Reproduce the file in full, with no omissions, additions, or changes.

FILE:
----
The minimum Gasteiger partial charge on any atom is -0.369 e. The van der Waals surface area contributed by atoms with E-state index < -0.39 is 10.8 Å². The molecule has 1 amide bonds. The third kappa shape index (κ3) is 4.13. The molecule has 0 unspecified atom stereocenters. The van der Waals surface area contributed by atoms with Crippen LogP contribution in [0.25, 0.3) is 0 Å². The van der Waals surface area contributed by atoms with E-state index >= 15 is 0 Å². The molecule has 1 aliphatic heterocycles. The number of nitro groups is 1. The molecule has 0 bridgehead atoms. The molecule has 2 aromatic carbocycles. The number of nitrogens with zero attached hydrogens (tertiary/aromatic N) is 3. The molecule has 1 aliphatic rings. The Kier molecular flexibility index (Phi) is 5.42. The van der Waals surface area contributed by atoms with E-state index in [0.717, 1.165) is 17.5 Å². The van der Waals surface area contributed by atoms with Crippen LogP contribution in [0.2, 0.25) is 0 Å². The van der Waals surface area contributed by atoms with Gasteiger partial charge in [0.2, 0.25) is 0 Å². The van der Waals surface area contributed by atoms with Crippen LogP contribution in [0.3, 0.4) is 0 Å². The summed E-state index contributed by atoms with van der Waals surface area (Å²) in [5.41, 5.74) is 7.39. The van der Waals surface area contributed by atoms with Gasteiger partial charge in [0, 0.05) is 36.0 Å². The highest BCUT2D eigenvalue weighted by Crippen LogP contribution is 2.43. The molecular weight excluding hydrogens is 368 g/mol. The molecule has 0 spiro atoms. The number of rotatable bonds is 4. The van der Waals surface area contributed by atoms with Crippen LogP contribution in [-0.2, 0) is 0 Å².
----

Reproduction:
The minimum Gasteiger partial charge on any atom is -0.369 e. The van der Waals surface area contributed by atoms with E-state index < -0.39 is 10.8 Å². The molecule has 1 amide bonds. The third kappa shape index (κ3) is 4.13. The molecule has 0 unspecified atom stereocenters. The van der Waals surface area contributed by atoms with Crippen LogP contribution in [0.25, 0.3) is 0 Å². The van der Waals surface area contributed by atoms with E-state index >= 15 is 0 Å². The molecule has 1 aliphatic heterocycles. The number of nitro groups is 1. The molecule has 0 bridgehead atoms. The molecule has 2 aromatic carbocycles. The number of nitrogens with zero attached hydrogens (tertiary/aromatic N) is 3. The molecule has 1 aliphatic rings. The Kier molecular flexibility index (Phi) is 5.42. The van der Waals surface area contributed by atoms with E-state index in [0.717, 1.165) is 17.5 Å². The van der Waals surface area contributed by atoms with Crippen LogP contribution in [0.2, 0.25) is 0 Å². The van der Waals surface area contributed by atoms with Gasteiger partial charge in [0.2, 0.25) is 0 Å². The van der Waals surface area contributed by atoms with Crippen LogP contribution in [0.3, 0.4) is 0 Å². The summed E-state index contributed by atoms with van der Waals surface area (Å²) in [5.41, 5.74) is 7.39. The van der Waals surface area contributed by atoms with Gasteiger partial charge in [0, 0.05) is 36.0 Å². The highest BCUT2D eigenvalue weighted by Crippen LogP contribution is 2.43. The molecular weight excluding hydrogens is 368 g/mol. The molecule has 0 spiro atoms. The number of rotatable bonds is 4. The van der Waals surface area contributed by atoms with Crippen LogP contribution in [-0.2, 0) is 0 Å².